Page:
Religion is impeding our progress as a country

The Member of Parliament(MP) for Assin Central constituency, Kennedy Agyapong, has indicated a number of factors that have become a hindrance to the progress of the country.

According to the business mogul, the progress of the country is being impeded by the perception of Ghanaians with religion and the mentality, as well as attitude towards work, making foreigners taking over the businesses and the markets in the country.

Speaking in an interview on Asempa FM’s “Ekosiisen” Afternoon Show, Kennedy Agyapong intimated that foreigners like Indians and Lebanese as well as other nationals have the right attitude and mentality for business, unlike Ghanaians who out of religion don’t even want to open their shops for business on Sundays.

Giving a scenario he witnessed in Kumasi one Sunday after attending a wedding, he said that he could not find any Ghanaian shop opened that Sunday apart from “Omotuo” [Rice Ball] joints, but found Palace and Melcom Shops belonging to Lebanese and Indians respectively opened for business around 12:30 pm.

He bemoaned the way Ghanaians do not find it needful to apportion time for everything they do even on Sundays as they could have opened their shops for business after church and not leave the Sundays’ sales for the foreigners alone.

“I keep saying that religion is impeding progress in this country, and after you say fix it. Everybody including myself should fix our attitudes and mentality. This is what I saw in Kumasi and I had time to count the Ghanaian shops which were closed, and I told the people around me why the Indians and the Lebanese will continue to make money in this country, because all the Sunday sales will go to these two foreign companies because all the other shops belonging to Ghanaians are closed,” he bemoaned.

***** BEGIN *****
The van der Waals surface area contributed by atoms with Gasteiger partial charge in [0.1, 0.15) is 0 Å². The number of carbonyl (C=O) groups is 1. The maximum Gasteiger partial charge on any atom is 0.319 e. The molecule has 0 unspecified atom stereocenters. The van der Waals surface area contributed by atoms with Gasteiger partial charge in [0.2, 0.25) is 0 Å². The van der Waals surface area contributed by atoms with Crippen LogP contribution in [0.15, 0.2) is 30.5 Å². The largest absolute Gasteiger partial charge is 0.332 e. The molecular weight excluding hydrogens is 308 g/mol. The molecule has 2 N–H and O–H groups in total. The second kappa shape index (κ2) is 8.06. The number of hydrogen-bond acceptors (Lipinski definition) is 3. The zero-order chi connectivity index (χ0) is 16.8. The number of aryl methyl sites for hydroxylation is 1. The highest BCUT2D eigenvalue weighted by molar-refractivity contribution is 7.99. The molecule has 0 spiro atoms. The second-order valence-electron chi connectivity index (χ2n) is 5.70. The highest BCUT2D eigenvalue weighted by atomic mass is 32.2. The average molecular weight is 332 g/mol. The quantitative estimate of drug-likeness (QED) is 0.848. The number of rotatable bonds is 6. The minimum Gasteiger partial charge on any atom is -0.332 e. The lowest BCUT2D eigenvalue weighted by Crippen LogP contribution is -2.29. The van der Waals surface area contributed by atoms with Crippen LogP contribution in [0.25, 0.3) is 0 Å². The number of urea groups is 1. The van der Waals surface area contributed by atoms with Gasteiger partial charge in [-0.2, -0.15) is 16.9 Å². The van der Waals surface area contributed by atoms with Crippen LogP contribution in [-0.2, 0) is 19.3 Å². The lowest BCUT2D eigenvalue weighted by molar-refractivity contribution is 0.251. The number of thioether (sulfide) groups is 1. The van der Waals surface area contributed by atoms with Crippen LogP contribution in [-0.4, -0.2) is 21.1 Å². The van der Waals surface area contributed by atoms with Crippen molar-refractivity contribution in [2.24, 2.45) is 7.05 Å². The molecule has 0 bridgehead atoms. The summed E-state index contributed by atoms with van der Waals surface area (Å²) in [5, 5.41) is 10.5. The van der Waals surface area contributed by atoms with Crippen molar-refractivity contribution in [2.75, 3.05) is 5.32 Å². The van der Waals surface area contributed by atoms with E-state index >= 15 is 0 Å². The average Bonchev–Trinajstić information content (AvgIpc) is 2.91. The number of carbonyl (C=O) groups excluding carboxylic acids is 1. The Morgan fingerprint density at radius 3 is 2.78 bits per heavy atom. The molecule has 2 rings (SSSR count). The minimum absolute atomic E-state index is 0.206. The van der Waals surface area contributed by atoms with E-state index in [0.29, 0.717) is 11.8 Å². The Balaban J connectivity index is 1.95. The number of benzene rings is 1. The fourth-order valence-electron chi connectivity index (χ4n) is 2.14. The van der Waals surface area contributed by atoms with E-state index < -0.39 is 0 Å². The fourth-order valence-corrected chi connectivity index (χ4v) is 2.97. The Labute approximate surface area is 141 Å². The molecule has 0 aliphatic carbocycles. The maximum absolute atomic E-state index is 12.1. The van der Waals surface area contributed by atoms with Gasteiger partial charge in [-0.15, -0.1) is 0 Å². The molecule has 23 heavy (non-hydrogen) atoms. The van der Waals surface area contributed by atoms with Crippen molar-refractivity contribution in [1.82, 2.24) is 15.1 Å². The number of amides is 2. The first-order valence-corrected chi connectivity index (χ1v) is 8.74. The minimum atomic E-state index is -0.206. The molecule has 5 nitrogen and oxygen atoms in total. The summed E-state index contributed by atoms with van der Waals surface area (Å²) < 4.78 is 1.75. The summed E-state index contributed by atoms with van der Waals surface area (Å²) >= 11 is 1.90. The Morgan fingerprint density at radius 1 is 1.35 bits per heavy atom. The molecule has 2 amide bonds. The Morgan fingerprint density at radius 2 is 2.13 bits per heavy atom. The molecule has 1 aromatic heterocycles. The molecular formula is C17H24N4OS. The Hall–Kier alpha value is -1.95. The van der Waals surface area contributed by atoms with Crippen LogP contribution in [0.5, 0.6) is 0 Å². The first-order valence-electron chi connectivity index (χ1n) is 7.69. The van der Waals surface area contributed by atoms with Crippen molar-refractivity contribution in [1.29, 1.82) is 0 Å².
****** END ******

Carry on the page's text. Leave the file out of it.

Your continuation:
“Why is it that Christians go to church on Sunday and so they will not open their shops, but if the Indians and the Lebanese who are not Christians open their shop on Sundays, they rush to go there to buy something they need,” he wondered.

“Our attitude towards work and our perception with religion are the hindrance to our progress. I don’t have any problem when someone goes to church but we need to apportion time for everything you do. After church, they go to the Tuo Zaafi joint to eat. Are they, therefore, saying that the people who prepared Tuo Zaafi are the devil’s incarnate? I am trying to draw your attention to why Ghanaians don’t seem to be succeeding.”

He, however, mentioned another hindrance to the success of Ghanaian businesses to be poor management.

“Another hindrance to our progress in the business sector is poor managers handling Ghanaian companies. I am sorry to tell you the truth that if you establish a company and hand it over to a Ghanaian to manage it for you, the person will bring the company down, but if you give it to a foreigner to handle, the business flourishes,” he mentioned.

“All the companies that are succeeding in the manufacturing and retailing are owned by the Chinese, Indians, Lebanese, British and other nationals. Because of our poor mentality and attitudes, we are always seen as underdogs, doing labourer work in our own country and the foreigners have taken over the juicy positions in the private sector,” he added.







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